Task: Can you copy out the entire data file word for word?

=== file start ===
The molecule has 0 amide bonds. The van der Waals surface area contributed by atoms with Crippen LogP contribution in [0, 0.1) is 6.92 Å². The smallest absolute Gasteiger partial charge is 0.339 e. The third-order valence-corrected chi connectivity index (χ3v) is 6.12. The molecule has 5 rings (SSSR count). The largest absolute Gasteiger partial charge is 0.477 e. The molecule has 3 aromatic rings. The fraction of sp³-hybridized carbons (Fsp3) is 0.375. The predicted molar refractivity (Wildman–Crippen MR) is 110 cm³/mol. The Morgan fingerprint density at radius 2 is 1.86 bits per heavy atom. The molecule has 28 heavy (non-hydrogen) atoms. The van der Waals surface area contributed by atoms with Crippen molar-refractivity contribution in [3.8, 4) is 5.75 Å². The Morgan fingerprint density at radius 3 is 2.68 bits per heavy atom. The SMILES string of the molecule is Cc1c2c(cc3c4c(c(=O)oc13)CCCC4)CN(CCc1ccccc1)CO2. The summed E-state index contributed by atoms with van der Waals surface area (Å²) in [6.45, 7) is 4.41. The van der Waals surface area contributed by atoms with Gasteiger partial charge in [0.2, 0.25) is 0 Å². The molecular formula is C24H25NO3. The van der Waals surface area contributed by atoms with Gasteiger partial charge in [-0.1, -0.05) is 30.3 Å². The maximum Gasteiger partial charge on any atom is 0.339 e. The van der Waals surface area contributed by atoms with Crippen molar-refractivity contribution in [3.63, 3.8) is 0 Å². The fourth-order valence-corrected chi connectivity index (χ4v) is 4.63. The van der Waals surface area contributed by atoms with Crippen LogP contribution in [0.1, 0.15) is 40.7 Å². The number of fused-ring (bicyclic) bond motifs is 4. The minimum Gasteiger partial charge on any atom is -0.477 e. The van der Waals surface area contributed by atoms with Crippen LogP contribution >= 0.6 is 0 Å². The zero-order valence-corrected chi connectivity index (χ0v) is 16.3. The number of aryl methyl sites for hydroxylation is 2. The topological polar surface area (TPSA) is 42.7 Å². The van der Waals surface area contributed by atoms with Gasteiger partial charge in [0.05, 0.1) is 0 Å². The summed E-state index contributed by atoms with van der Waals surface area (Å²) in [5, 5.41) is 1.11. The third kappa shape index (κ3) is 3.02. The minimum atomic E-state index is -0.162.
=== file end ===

The molecule has 0 amide bonds. The van der Waals surface area contributed by atoms with Crippen LogP contribution in [0, 0.1) is 6.92 Å². The smallest absolute Gasteiger partial charge is 0.339 e. The third-order valence-corrected chi connectivity index (χ3v) is 6.12. The molecule has 5 rings (SSSR count). The largest absolute Gasteiger partial charge is 0.477 e. The molecule has 3 aromatic rings. The fraction of sp³-hybridized carbons (Fsp3) is 0.375. The predicted molar refractivity (Wildman–Crippen MR) is 110 cm³/mol. The Morgan fingerprint density at radius 2 is 1.86 bits per heavy atom. The molecule has 28 heavy (non-hydrogen) atoms. The van der Waals surface area contributed by atoms with Crippen molar-refractivity contribution in [3.8, 4) is 5.75 Å². The Morgan fingerprint density at radius 3 is 2.68 bits per heavy atom. The SMILES string of the molecule is Cc1c2c(cc3c4c(c(=O)oc13)CCCC4)CN(CCc1ccccc1)CO2. The summed E-state index contributed by atoms with van der Waals surface area (Å²) in [6.45, 7) is 4.41. The van der Waals surface area contributed by atoms with Gasteiger partial charge in [0.2, 0.25) is 0 Å². The molecular formula is C24H25NO3. The van der Waals surface area contributed by atoms with Gasteiger partial charge in [-0.1, -0.05) is 30.3 Å². The maximum Gasteiger partial charge on any atom is 0.339 e. The van der Waals surface area contributed by atoms with Crippen molar-refractivity contribution in [3.63, 3.8) is 0 Å². The fourth-order valence-corrected chi connectivity index (χ4v) is 4.63. The van der Waals surface area contributed by atoms with Crippen LogP contribution in [0.1, 0.15) is 40.7 Å². The number of fused-ring (bicyclic) bond motifs is 4. The minimum Gasteiger partial charge on any atom is -0.477 e. The van der Waals surface area contributed by atoms with Crippen LogP contribution >= 0.6 is 0 Å². The zero-order valence-corrected chi connectivity index (χ0v) is 16.3. The number of aryl methyl sites for hydroxylation is 2. The topological polar surface area (TPSA) is 42.7 Å². The van der Waals surface area contributed by atoms with Gasteiger partial charge in [0.05, 0.1) is 0 Å². The summed E-state index contributed by atoms with van der Waals surface area (Å²) in [5, 5.41) is 1.11. The third kappa shape index (κ3) is 3.02. The minimum atomic E-state index is -0.162.